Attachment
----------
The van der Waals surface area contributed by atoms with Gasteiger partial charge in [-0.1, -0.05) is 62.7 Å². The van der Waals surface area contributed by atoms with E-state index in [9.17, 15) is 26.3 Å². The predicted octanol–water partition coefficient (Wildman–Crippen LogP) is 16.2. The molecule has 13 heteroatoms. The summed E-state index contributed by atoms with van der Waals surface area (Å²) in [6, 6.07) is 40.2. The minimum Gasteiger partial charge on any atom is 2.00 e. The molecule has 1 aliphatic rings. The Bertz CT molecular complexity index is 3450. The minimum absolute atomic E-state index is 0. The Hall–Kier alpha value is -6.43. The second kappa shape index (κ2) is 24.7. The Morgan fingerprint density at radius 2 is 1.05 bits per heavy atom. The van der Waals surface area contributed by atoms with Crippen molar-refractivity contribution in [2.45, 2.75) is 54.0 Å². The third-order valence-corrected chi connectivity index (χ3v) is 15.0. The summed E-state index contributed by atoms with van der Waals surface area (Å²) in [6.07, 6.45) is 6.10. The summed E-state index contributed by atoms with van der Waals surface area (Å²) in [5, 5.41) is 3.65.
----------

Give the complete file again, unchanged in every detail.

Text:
The van der Waals surface area contributed by atoms with Gasteiger partial charge in [-0.1, -0.05) is 62.7 Å². The van der Waals surface area contributed by atoms with E-state index in [9.17, 15) is 26.3 Å². The predicted octanol–water partition coefficient (Wildman–Crippen LogP) is 16.2. The molecule has 13 heteroatoms. The summed E-state index contributed by atoms with van der Waals surface area (Å²) in [6, 6.07) is 40.2. The minimum Gasteiger partial charge on any atom is 2.00 e. The molecule has 1 aliphatic rings. The Bertz CT molecular complexity index is 3450. The minimum absolute atomic E-state index is 0. The Hall–Kier alpha value is -6.43. The second kappa shape index (κ2) is 24.7. The Morgan fingerprint density at radius 2 is 1.05 bits per heavy atom. The van der Waals surface area contributed by atoms with Crippen molar-refractivity contribution in [2.45, 2.75) is 54.0 Å². The third-order valence-corrected chi connectivity index (χ3v) is 15.0. The summed E-state index contributed by atoms with van der Waals surface area (Å²) in [6.07, 6.45) is 6.10. The summed E-state index contributed by atoms with van der Waals surface area (Å²) in [5, 5.41) is 3.65.